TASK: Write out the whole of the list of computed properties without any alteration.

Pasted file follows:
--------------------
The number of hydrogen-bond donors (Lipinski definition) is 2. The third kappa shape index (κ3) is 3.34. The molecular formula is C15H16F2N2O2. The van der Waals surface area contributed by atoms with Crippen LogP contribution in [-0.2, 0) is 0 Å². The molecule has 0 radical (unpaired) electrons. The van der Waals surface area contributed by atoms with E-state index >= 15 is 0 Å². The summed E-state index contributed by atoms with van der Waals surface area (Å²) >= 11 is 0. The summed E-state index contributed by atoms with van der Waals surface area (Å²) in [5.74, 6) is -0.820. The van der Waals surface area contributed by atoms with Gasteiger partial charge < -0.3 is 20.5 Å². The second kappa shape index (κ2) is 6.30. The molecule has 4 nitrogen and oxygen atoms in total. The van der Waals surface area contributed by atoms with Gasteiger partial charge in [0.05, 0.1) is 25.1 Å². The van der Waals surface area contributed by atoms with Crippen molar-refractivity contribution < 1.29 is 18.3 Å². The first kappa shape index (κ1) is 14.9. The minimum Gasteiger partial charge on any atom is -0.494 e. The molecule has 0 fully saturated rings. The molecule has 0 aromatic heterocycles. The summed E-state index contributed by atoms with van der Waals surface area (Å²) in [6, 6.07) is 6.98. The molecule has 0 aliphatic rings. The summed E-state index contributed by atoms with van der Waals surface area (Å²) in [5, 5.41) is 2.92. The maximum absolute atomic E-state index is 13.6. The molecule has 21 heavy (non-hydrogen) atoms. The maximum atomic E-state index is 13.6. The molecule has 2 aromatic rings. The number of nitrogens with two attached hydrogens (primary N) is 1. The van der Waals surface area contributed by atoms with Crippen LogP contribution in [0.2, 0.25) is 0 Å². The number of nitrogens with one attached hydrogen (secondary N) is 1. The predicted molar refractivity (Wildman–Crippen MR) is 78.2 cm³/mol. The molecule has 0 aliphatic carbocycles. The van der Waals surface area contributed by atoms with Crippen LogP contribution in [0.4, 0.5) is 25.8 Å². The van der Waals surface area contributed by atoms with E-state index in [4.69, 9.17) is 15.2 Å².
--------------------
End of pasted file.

The number of hydrogen-bond donors (Lipinski definition) is 2. The third kappa shape index (κ3) is 3.34. The molecular formula is C15H16F2N2O2. The van der Waals surface area contributed by atoms with Crippen LogP contribution in [-0.2, 0) is 0 Å². The molecule has 0 radical (unpaired) electrons. The van der Waals surface area contributed by atoms with E-state index >= 15 is 0 Å². The summed E-state index contributed by atoms with van der Waals surface area (Å²) >= 11 is 0. The summed E-state index contributed by atoms with van der Waals surface area (Å²) in [5.74, 6) is -0.820. The van der Waals surface area contributed by atoms with Gasteiger partial charge < -0.3 is 20.5 Å². The second kappa shape index (κ2) is 6.30. The molecule has 4 nitrogen and oxygen atoms in total. The van der Waals surface area contributed by atoms with Gasteiger partial charge in [0.05, 0.1) is 25.1 Å². The van der Waals surface area contributed by atoms with Crippen molar-refractivity contribution < 1.29 is 18.3 Å². The first kappa shape index (κ1) is 14.9. The minimum Gasteiger partial charge on any atom is -0.494 e. The molecule has 0 fully saturated rings. The molecule has 0 aromatic heterocycles. The summed E-state index contributed by atoms with van der Waals surface area (Å²) in [6, 6.07) is 6.98. The molecule has 0 aliphatic rings. The summed E-state index contributed by atoms with van der Waals surface area (Å²) in [5, 5.41) is 2.92. The maximum absolute atomic E-state index is 13.6. The molecule has 21 heavy (non-hydrogen) atoms. The maximum atomic E-state index is 13.6. The molecule has 2 aromatic rings. The number of nitrogens with two attached hydrogens (primary N) is 1. The van der Waals surface area contributed by atoms with Crippen LogP contribution in [0.2, 0.25) is 0 Å². The number of nitrogens with one attached hydrogen (secondary N) is 1. The predicted molar refractivity (Wildman–Crippen MR) is 78.2 cm³/mol. The molecule has 0 aliphatic carbocycles. The van der Waals surface area contributed by atoms with Crippen LogP contribution in [0.4, 0.5) is 25.8 Å². The van der Waals surface area contributed by atoms with E-state index in [4.69, 9.17) is 15.2 Å².